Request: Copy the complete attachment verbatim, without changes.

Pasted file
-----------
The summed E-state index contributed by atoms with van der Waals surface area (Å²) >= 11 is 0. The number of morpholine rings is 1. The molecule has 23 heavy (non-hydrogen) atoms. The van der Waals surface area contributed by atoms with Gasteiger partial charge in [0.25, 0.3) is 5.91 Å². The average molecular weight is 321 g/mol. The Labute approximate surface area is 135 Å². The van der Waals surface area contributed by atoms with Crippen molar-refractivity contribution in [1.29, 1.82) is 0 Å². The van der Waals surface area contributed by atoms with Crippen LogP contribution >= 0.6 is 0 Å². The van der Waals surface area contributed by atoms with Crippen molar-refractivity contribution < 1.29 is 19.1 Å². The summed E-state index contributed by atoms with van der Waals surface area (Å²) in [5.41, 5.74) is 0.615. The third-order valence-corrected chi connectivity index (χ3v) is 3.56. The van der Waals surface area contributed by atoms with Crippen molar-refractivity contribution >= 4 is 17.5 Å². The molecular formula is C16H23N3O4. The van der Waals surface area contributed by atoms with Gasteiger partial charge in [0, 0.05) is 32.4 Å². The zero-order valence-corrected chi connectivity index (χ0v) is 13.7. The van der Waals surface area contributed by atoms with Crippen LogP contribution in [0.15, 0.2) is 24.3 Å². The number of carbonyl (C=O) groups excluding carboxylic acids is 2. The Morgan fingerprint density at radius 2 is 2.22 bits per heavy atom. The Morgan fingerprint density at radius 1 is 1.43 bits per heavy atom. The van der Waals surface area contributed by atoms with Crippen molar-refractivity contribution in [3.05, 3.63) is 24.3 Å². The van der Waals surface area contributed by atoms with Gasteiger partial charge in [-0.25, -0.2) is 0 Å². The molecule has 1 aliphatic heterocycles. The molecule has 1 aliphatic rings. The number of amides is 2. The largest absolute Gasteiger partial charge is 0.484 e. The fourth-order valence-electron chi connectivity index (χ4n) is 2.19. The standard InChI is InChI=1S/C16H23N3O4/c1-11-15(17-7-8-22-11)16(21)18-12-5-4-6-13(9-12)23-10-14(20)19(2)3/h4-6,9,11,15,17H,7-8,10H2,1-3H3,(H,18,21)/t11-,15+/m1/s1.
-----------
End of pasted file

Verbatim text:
The summed E-state index contributed by atoms with van der Waals surface area (Å²) >= 11 is 0. The number of morpholine rings is 1. The molecule has 23 heavy (non-hydrogen) atoms. The van der Waals surface area contributed by atoms with Gasteiger partial charge in [0.25, 0.3) is 5.91 Å². The average molecular weight is 321 g/mol. The Labute approximate surface area is 135 Å². The van der Waals surface area contributed by atoms with Crippen molar-refractivity contribution in [1.29, 1.82) is 0 Å². The van der Waals surface area contributed by atoms with Crippen LogP contribution >= 0.6 is 0 Å². The van der Waals surface area contributed by atoms with Crippen molar-refractivity contribution < 1.29 is 19.1 Å². The summed E-state index contributed by atoms with van der Waals surface area (Å²) in [5.41, 5.74) is 0.615. The third-order valence-corrected chi connectivity index (χ3v) is 3.56. The van der Waals surface area contributed by atoms with Crippen molar-refractivity contribution >= 4 is 17.5 Å². The molecular formula is C16H23N3O4. The van der Waals surface area contributed by atoms with Gasteiger partial charge in [0, 0.05) is 32.4 Å². The zero-order valence-corrected chi connectivity index (χ0v) is 13.7. The van der Waals surface area contributed by atoms with Crippen LogP contribution in [0.15, 0.2) is 24.3 Å². The number of carbonyl (C=O) groups excluding carboxylic acids is 2. The Morgan fingerprint density at radius 2 is 2.22 bits per heavy atom. The Morgan fingerprint density at radius 1 is 1.43 bits per heavy atom. The van der Waals surface area contributed by atoms with Crippen molar-refractivity contribution in [3.05, 3.63) is 24.3 Å². The van der Waals surface area contributed by atoms with Gasteiger partial charge in [-0.25, -0.2) is 0 Å². The molecule has 1 aliphatic heterocycles. The molecule has 1 aliphatic rings. The number of amides is 2. The largest absolute Gasteiger partial charge is 0.484 e. The fourth-order valence-electron chi connectivity index (χ4n) is 2.19. The standard InChI is InChI=1S/C16H23N3O4/c1-11-15(17-7-8-22-11)16(21)18-12-5-4-6-13(9-12)23-10-14(20)19(2)3/h4-6,9,11,15,17H,7-8,10H2,1-3H3,(H,18,21)/t11-,15+/m1/s1.